2012 Leader Under 40: Benjamin Tanner, 33
Director of Continuous Improvement, Dean Foods, Dallas
Benjamin Tanner, 33
“Benjamin has been instrumental in improving the capability of the plants he supports,” said Craig McCutcheon, vice president of continuous improvement at Dean Foods. “His intellect and insight allow him to skillfully improve results in safety, quality, and productivity. He has improved existing processes and developed new ones with great success. His technical expertise is exceptional and his problem-solving skills are unparalleled among his high-performing peer group. However, it is important to recognize a more important characteristic: Ben doesn’t drive improvement by his hands alone. He patiently teaches peers and operators—developing their capabilities and enabling improvement exponentially. Ben sets a high bar and helps others exceed their expectations.”
Why a career in manufacturing?
“I chose a career in manufacturing because creating and building products gives me pride in what I do. Many people believe that the U.S. economy has shifted entirely to a service economy, but our economy is still largely dependent on manufacturing and building products for Americans. Being in manufacturing enables me to show my children how I contribute not only to our life, but to the lives in our community. I'm proud that my young children will one day be able to point to a product and say, ‘My dad made that!’”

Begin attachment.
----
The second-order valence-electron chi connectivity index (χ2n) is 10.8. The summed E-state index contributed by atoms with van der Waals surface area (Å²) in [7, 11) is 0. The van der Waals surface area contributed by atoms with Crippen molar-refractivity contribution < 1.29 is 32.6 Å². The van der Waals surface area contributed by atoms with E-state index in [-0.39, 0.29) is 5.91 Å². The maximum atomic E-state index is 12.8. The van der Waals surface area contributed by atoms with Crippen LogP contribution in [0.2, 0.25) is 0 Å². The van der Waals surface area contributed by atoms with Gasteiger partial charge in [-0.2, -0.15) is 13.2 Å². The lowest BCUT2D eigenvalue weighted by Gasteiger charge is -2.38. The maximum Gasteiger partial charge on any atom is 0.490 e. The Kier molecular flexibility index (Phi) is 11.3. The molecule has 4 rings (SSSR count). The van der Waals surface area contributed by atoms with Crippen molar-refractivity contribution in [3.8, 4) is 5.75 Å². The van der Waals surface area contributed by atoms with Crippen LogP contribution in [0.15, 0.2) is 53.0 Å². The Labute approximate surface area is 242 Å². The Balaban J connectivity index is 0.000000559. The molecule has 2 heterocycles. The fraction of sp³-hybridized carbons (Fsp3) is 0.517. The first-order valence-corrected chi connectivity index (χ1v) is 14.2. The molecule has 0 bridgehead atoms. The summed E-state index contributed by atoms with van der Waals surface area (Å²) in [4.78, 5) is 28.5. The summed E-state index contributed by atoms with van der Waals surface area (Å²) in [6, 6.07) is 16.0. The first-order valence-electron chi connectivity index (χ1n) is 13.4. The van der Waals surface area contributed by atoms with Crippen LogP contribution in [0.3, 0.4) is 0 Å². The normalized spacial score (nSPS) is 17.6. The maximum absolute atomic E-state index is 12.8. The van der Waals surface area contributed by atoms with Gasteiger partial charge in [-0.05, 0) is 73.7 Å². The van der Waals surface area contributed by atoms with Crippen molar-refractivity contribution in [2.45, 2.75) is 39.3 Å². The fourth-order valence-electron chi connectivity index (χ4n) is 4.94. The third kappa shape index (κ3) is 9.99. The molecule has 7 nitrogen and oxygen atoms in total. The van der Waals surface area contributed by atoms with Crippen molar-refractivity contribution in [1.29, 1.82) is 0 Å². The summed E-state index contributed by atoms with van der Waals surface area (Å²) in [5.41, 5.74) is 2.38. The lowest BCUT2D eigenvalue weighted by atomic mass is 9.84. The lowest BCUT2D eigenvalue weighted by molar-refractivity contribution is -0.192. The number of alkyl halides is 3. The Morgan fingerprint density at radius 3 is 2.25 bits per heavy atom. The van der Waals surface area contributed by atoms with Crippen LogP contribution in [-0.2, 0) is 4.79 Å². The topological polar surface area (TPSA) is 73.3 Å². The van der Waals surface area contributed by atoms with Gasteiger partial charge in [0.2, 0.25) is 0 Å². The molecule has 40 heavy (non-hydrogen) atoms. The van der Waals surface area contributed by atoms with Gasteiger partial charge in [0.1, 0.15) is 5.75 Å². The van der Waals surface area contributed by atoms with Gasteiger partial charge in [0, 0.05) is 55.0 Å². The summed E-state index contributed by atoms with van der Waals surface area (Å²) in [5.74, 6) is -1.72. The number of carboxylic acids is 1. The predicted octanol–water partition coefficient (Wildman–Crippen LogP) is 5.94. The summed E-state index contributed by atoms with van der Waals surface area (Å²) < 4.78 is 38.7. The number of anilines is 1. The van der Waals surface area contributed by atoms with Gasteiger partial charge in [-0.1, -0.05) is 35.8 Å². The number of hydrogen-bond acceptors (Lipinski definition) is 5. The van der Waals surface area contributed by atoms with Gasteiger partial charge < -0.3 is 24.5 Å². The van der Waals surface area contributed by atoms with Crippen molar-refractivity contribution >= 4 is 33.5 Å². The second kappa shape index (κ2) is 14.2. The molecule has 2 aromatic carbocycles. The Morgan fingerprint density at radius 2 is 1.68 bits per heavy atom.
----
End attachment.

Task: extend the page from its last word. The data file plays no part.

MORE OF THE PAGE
- Events & Awards
- Magazine Archives
- Oil & Gas Engineering
- Salary Survey
- Digital Reports
- Survey Prize Winners
- CFE Edu
Annual Salary Survey
Before the calendar turned, 2016 already had the makings of a pivotal year for manufacturing, and for the world.
There were the big events for the year, including the United States as Partner Country at Hannover Messe in April and the 2016 International Manufacturing Technology Show in Chicago in September. There's also the matter of the U.S. presidential elections in November, which promise to shape policy in manufacturing for years to come.
But the year started with global economic turmoil, as a slowdown in Chinese manufacturing triggered a worldwide stock hiccup that sent values plummeting. The continued plunge in world oil prices has resulted in a slowdown in exploration and, by extension, the manufacture of exploration equipment.
Read more: 2015 Salary Survey